Figure 7 also illustrates with a broken line the function which relates utility and QALYs according to the multiplicative model; in this case, the function is linear and intersects the X-axis at the value 0, indicating that when the utility of a state of health is equivalent to 0, the value of the QALY will also be 0, regardless of the number of years lived.

## [BEST SELLING] Cost-Value Analysis in Health Care: Making Sense Out …

QALYs are often represented as the rectangular area resulting from the product of their constituent factors: utility and time. But that is like comparing apples with oranges: quality utility and quantity time of life are of essentially different "data-types" and cannot be combined by a simple product of their numerical values.

Contrary to what is assumed, the very nature of this arithmetical operation means that the resulting QALY value is not expressed in the same units as the time scale years. The QALYs in the multiplicative model are in fact square units, i. The Complex Number model, while capturing the dimensional nature of the time-utility composite, is expressed in linear units, which are also directly comparable to years of life on the time scale: the value of the complex number is equivalent to the distance between the co-ordinate 0,0 of the Cartesian plane and the representation-point P of this number see Figure 4 ; the standardization of this distance by means of its division by means we are using the same units as the time scale.

As Figure 2 showed, when the multiplicative model was applied, the ratio between co-ordinates B and A was equal to 4; however, when the Complex Number model was applied, the ratio between B and A was equal to 2 Figure 5. Thus the ratio is 2 for the Complex Number Model, and 4 2 2 for the multiplicative model solution. This article has pointed out, in addition, that the Complex Number model respects the bi-dimensional spatial relationships established between different combinations of time and utility when these are represented as points or co-ordinates on the Cartesian plane, thus making it a more suitable geometrical model than the multiplicative model for calculating QALYs.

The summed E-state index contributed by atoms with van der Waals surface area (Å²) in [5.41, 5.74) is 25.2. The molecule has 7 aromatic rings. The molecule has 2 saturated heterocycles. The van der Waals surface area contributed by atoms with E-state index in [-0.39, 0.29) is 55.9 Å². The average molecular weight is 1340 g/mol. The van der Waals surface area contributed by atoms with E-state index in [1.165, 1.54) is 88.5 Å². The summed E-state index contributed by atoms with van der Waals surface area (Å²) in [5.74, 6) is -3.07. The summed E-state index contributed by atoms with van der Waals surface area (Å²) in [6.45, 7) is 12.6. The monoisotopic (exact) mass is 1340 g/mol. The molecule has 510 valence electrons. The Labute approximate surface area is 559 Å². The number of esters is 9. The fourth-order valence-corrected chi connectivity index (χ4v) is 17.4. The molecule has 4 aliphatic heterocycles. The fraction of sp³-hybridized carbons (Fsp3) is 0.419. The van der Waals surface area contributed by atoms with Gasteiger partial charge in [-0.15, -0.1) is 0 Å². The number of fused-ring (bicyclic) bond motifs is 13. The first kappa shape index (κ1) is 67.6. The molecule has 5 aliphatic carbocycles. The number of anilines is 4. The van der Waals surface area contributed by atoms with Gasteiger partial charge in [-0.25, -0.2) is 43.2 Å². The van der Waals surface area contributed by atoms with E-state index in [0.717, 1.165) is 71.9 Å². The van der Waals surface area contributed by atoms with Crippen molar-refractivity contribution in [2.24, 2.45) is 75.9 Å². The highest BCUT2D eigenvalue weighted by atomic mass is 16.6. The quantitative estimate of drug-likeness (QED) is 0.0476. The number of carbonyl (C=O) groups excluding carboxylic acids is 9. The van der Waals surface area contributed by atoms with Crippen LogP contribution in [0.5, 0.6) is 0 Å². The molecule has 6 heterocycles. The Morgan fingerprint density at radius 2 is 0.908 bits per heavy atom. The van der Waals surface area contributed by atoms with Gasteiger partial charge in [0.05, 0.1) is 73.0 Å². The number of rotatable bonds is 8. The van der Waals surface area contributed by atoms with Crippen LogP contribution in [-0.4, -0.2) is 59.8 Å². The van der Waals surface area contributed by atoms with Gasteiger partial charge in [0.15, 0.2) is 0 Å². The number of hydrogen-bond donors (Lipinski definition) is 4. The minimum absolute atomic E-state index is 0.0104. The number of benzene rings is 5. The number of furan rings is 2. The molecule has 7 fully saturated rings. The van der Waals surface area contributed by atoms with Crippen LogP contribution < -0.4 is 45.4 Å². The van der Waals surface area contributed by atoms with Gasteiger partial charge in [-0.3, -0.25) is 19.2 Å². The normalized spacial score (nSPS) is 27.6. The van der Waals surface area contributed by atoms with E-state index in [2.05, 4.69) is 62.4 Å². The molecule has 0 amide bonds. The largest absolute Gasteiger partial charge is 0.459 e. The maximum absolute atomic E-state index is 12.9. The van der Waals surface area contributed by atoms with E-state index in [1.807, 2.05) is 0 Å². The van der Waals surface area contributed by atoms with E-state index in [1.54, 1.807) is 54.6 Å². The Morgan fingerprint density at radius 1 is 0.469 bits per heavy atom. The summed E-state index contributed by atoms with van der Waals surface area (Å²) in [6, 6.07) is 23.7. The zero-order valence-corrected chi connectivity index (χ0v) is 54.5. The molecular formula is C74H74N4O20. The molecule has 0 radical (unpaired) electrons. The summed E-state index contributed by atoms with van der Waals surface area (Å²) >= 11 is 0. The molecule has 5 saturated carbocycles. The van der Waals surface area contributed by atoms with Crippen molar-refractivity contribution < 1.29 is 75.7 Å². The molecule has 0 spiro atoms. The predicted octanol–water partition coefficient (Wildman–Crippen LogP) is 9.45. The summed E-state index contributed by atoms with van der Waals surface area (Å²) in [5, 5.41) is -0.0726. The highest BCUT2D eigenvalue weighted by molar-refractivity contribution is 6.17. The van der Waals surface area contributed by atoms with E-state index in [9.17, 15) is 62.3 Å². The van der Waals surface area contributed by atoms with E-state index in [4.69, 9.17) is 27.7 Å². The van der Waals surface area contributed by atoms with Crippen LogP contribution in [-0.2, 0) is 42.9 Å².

This new means of calculating QALYs does not mean they will be significantly more difficult to estimate, and they can be used and interpreted as before. Table 3 , for example, shows the incremental QALYs pictured in table 1 with the new method of calculation based on the Complex Number model. The new formulation of the QALYs is noteworthy for its less dramatic adjustment of years of life than that implied by the multiplicative model. The disputed degree of validity and reliability of the measurement of utilities as well as the doubts over the possibility of extending it to all of the individuals in the population [ 10 ] are the greatest obstacles so far to assigning the same relative weight to the quality and quantity of life.

By giving the QALY a real part Length of Life and an imaginary part Utility , the Complex Number model provides an appropriate theoretical framework for combining time and health preferences into a single index, yet limiting the power of the latter to modulate the final value of the indicator. QALYs continue to represent the paradigm of the integration of the bio-medical and the psycho-social models and this new approach to calculating QALYs may represent a further step in the integration of different health dimensions without giving up the use of mathematically sound procedures for this purpose.

In attempting to measure the physical attributes of objects or people, scientists and laypeople take care to measure just one attribute of the target at a time. This is because the measurement problem consists of developing procedures that would permit a number to be assigned to each quantity of the attribute in such a way that certain relations between the numbers reflect analogous relations between the quantities.

This procedure is possible for those attributes whose quantities form a one-dimensional series. In this case, the attribute can be conceived as a one-dimensional continuum, analogous to the straight line in geometry. Assigning numbers to quantities is analogous to specification of the position of points on the straight line.